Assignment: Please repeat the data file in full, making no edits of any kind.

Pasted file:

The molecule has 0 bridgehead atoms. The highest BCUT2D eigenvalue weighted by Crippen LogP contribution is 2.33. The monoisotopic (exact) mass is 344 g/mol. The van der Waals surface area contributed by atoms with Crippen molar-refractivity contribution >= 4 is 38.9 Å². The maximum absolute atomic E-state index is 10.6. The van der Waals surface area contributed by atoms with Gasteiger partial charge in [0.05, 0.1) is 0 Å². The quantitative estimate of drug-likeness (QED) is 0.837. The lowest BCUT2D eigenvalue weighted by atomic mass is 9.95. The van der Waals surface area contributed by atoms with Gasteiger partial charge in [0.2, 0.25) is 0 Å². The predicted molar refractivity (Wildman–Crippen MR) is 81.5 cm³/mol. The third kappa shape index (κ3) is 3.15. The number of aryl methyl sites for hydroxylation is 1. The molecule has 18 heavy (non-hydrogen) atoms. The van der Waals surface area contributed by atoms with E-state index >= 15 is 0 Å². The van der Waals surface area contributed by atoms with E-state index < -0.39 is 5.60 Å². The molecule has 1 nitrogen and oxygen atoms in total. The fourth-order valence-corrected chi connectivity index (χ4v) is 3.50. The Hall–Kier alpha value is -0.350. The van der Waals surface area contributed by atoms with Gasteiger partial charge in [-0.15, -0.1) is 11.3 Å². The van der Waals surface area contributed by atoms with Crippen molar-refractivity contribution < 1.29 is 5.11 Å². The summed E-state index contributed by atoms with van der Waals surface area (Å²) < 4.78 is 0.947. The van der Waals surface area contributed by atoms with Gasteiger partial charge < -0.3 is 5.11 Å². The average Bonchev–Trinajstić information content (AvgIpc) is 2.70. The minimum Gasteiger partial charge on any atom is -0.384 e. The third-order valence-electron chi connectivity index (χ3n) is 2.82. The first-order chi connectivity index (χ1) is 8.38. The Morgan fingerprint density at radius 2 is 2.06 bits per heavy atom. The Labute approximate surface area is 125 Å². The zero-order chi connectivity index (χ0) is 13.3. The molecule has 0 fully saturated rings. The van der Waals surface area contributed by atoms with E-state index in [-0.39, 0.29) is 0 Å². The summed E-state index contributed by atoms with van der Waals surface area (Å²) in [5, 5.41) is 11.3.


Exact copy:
The molecule has 0 bridgehead atoms. The highest BCUT2D eigenvalue weighted by Crippen LogP contribution is 2.33. The monoisotopic (exact) mass is 344 g/mol. The van der Waals surface area contributed by atoms with Crippen molar-refractivity contribution >= 4 is 38.9 Å². The maximum absolute atomic E-state index is 10.6. The van der Waals surface area contributed by atoms with Gasteiger partial charge in [0.05, 0.1) is 0 Å². The quantitative estimate of drug-likeness (QED) is 0.837. The lowest BCUT2D eigenvalue weighted by atomic mass is 9.95. The van der Waals surface area contributed by atoms with Gasteiger partial charge in [0.2, 0.25) is 0 Å². The predicted molar refractivity (Wildman–Crippen MR) is 81.5 cm³/mol. The third kappa shape index (κ3) is 3.15. The number of aryl methyl sites for hydroxylation is 1. The molecule has 18 heavy (non-hydrogen) atoms. The van der Waals surface area contributed by atoms with E-state index >= 15 is 0 Å². The van der Waals surface area contributed by atoms with E-state index < -0.39 is 5.60 Å². The molecule has 1 nitrogen and oxygen atoms in total. The fourth-order valence-corrected chi connectivity index (χ4v) is 3.50. The Hall–Kier alpha value is -0.350. The van der Waals surface area contributed by atoms with Gasteiger partial charge in [-0.15, -0.1) is 11.3 Å². The van der Waals surface area contributed by atoms with Crippen molar-refractivity contribution < 1.29 is 5.11 Å². The summed E-state index contributed by atoms with van der Waals surface area (Å²) < 4.78 is 0.947. The van der Waals surface area contributed by atoms with Gasteiger partial charge < -0.3 is 5.11 Å². The average Bonchev–Trinajstić information content (AvgIpc) is 2.70. The minimum Gasteiger partial charge on any atom is -0.384 e. The third-order valence-electron chi connectivity index (χ3n) is 2.82. The first-order chi connectivity index (χ1) is 8.38. The Morgan fingerprint density at radius 2 is 2.06 bits per heavy atom. The Labute approximate surface area is 125 Å². The zero-order chi connectivity index (χ0) is 13.3. The molecule has 0 fully saturated rings. The van der Waals surface area contributed by atoms with E-state index in [-0.39, 0.29) is 0 Å². The summed E-state index contributed by atoms with van der Waals surface area (Å²) in [5, 5.41) is 11.3.